9. Failure to Comply: Failure to comply with the direction of University officials in the performance of their duties.
  10. Unauthorized Entry: Entry into any University building, office or other facility (roof, ledge, window, stairwell, closet, etc.), room or container (file cabinet, desk drawer, computer etc.) without proper authorization. Remaining without authorization in any building after the building is locked for the evening.  (Also see Safety Procedures and Campus Safety)
  11. Alcohol: Regardless of the person’s age, the possession, use or distribution of alcoholic beverages, being in the presence of such violation (constructive possession), possession of empty alcohol containers or being intoxicated on campus. (See also Alcohol & Controlled Substances Policy and Medical Amnesty Policy)
  12. Drugs: Possession, use, manufacture, solicitation or distribution of illegal or controlled substances except as expressly permitted by law; being in the presence of such violation; possessing paraphernalia to assist in the possession, use, manufacture, solicitation or distribution of such substances; or use, solicitation, or distribution of non-controlled substances for intoxicating purposes or effects. (See also Alcohol & Controlled Substances Policy)
  13. Indecent Conduct: Indecent, profane or obscene conduct.
  14. Failure to Act: In the presence of a violation, failure to intervene/confront, notify University staff or leave the area.
  15. Failure to Respect Each Person: Demonstrated lack of civility in resolving disputes and disagreements.
  16. University Regulations: Violation of any published University regulations.
  17. Laws: Violations of any federal, state or local laws. 

 


Medical Amnesty

This policy assures the community that when a student’s health and safety are in danger due to intoxication, alcohol poisoning or other drug-related emergencies, students who seek help for themselves or others will not be subject to conduct action for a violation of the University Alcohol and/or Other Drug regulations. Further, students should, and are encouraged to, report all known and suspected incidents relating to sexual discrimination, including harassment, assault, domestic violence, dating violence and stalking  (referred to as Title IX cases), when drugs and alcohol are involved.  No student will be penalized for violating the University’s Alcohol and/or Other Drug policies when reporting such incidents.  In such cases, student(s) will be required to meet with the Dean of Students or designee shortly thereafter to address the issues that caused the risk to the student’s well-being. To assist students in learning from the experience, the student(s) may be required to complete an alcohol/other drug assessment and/or to participate in counseling. A repeated pattern of similar incidents or failure to cooperate with the Dean of Students will be responded to on an individual basis and could result in conduct action. If additional or egregious policy violations occur during the same incident, the Dean of Students reserves the right to adjudicate the non-alcohol related violations.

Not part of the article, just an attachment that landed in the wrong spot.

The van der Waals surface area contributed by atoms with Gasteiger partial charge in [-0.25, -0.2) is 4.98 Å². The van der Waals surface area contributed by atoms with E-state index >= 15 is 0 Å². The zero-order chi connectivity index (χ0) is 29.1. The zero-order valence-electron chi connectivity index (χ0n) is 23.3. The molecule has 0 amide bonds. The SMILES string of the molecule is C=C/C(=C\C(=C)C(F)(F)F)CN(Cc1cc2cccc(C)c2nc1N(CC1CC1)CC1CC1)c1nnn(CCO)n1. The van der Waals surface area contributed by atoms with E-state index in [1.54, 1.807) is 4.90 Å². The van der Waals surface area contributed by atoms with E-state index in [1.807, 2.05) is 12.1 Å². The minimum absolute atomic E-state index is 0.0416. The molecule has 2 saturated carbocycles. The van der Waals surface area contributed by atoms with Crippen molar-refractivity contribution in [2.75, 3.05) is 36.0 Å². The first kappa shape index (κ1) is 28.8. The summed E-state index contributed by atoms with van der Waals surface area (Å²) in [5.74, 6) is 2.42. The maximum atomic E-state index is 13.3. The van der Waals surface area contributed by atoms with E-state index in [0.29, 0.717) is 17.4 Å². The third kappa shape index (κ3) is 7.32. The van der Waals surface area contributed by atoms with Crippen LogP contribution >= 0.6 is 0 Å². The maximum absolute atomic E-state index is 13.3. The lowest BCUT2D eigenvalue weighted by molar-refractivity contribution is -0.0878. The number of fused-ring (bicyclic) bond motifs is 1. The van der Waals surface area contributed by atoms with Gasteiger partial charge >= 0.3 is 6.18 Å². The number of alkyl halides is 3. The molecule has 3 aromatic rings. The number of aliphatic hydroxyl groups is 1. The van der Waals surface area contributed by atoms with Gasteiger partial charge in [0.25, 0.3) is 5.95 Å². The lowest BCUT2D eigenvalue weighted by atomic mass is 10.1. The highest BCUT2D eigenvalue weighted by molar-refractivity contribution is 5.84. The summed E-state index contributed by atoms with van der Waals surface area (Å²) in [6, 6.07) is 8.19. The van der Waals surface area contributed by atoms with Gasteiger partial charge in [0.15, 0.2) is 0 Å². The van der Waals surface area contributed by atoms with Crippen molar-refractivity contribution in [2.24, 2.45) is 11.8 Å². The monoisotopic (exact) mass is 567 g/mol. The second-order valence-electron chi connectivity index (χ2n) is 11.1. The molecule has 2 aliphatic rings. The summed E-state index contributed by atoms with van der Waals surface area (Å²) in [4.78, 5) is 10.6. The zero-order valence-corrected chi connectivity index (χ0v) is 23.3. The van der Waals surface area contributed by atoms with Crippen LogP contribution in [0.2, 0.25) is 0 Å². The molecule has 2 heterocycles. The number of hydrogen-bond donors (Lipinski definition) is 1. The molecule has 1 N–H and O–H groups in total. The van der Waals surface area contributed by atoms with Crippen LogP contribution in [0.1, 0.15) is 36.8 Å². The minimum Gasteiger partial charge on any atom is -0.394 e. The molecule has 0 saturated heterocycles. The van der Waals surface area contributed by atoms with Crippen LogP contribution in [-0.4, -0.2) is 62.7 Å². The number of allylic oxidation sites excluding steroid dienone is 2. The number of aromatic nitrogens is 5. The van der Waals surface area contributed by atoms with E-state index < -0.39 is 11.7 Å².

Off-Campus Behavior

Enrollment at Marywood University is a voluntary decision, which includes a student’s acceptance of the responsibility to meet academic requirements and to behave consistently with the University’s policies, purposes and objectives at all times, on campus, off campus and in cyberspace. The University reserves the right to alert civil authorities to problems on or off campus.

Students as Neighbors: Most students who live in the local community make positive contributions, but all must understand the behavior expected of them as residents of these communities. Students should demonstrate respect and concern for all members of both communities and behave as responsible citizens. Students should understand that conduct investigation and charges will be initiated when the University’s interest, reputation and/or capacity to function as an academic community is involved.

Conduct Procedures

Conduct cases will be handled in accordance with the University conduct policy of appropriate process. If any member of the University community believes s/he has been the victim of or a witness to, or otherwise has reason to believe or become aware of, a violation of University policies by a student or student organization, s/he may file an incident report against that student(s) or student organization as soon as possible to the Dean of Students, Director of Housing and Residence Life, Title IX Coordinator (in the case of a Title IX related incident) or the Chief of Campus Safety. In cases where a student organization is charged, the organization will be represented by two members, preferably the president and vice president, and will follow Marywood’s student conduct procedures.